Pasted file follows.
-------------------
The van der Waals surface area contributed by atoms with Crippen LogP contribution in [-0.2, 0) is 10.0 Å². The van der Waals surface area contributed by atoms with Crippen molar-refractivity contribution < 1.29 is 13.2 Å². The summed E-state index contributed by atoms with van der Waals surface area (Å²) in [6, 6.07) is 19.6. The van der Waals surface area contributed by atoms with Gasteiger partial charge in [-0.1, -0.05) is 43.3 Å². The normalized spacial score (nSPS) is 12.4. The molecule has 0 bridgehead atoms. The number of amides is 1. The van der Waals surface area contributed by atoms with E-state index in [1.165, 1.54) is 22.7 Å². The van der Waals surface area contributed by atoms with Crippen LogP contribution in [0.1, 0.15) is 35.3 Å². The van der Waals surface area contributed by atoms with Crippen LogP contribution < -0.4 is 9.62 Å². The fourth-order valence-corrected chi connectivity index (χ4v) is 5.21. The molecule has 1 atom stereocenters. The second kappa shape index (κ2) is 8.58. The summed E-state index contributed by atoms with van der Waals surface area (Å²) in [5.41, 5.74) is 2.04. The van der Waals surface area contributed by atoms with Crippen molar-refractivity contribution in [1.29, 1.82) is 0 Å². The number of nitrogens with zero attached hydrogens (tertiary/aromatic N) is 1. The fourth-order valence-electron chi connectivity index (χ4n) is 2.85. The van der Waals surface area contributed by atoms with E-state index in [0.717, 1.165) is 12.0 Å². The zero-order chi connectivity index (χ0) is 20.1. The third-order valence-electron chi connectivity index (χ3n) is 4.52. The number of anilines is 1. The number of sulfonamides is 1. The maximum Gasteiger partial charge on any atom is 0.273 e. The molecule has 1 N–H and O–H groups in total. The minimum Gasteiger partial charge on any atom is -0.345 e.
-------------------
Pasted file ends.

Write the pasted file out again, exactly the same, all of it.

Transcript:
The van der Waals surface area contributed by atoms with Crippen LogP contribution in [-0.2, 0) is 10.0 Å². The van der Waals surface area contributed by atoms with Crippen molar-refractivity contribution < 1.29 is 13.2 Å². The summed E-state index contributed by atoms with van der Waals surface area (Å²) in [6, 6.07) is 19.6. The van der Waals surface area contributed by atoms with Gasteiger partial charge in [-0.1, -0.05) is 43.3 Å². The normalized spacial score (nSPS) is 12.4. The molecule has 0 bridgehead atoms. The number of amides is 1. The van der Waals surface area contributed by atoms with E-state index in [1.165, 1.54) is 22.7 Å². The van der Waals surface area contributed by atoms with Crippen LogP contribution in [0.1, 0.15) is 35.3 Å². The van der Waals surface area contributed by atoms with Crippen LogP contribution < -0.4 is 9.62 Å². The fourth-order valence-corrected chi connectivity index (χ4v) is 5.21. The molecule has 1 atom stereocenters. The second kappa shape index (κ2) is 8.58. The summed E-state index contributed by atoms with van der Waals surface area (Å²) in [5.41, 5.74) is 2.04. The van der Waals surface area contributed by atoms with Crippen molar-refractivity contribution in [1.29, 1.82) is 0 Å². The number of nitrogens with zero attached hydrogens (tertiary/aromatic N) is 1. The fourth-order valence-electron chi connectivity index (χ4n) is 2.85. The van der Waals surface area contributed by atoms with E-state index in [0.717, 1.165) is 12.0 Å². The zero-order chi connectivity index (χ0) is 20.1. The third-order valence-electron chi connectivity index (χ3n) is 4.52. The number of anilines is 1. The number of sulfonamides is 1. The maximum Gasteiger partial charge on any atom is 0.273 e. The molecule has 1 N–H and O–H groups in total. The minimum Gasteiger partial charge on any atom is -0.345 e.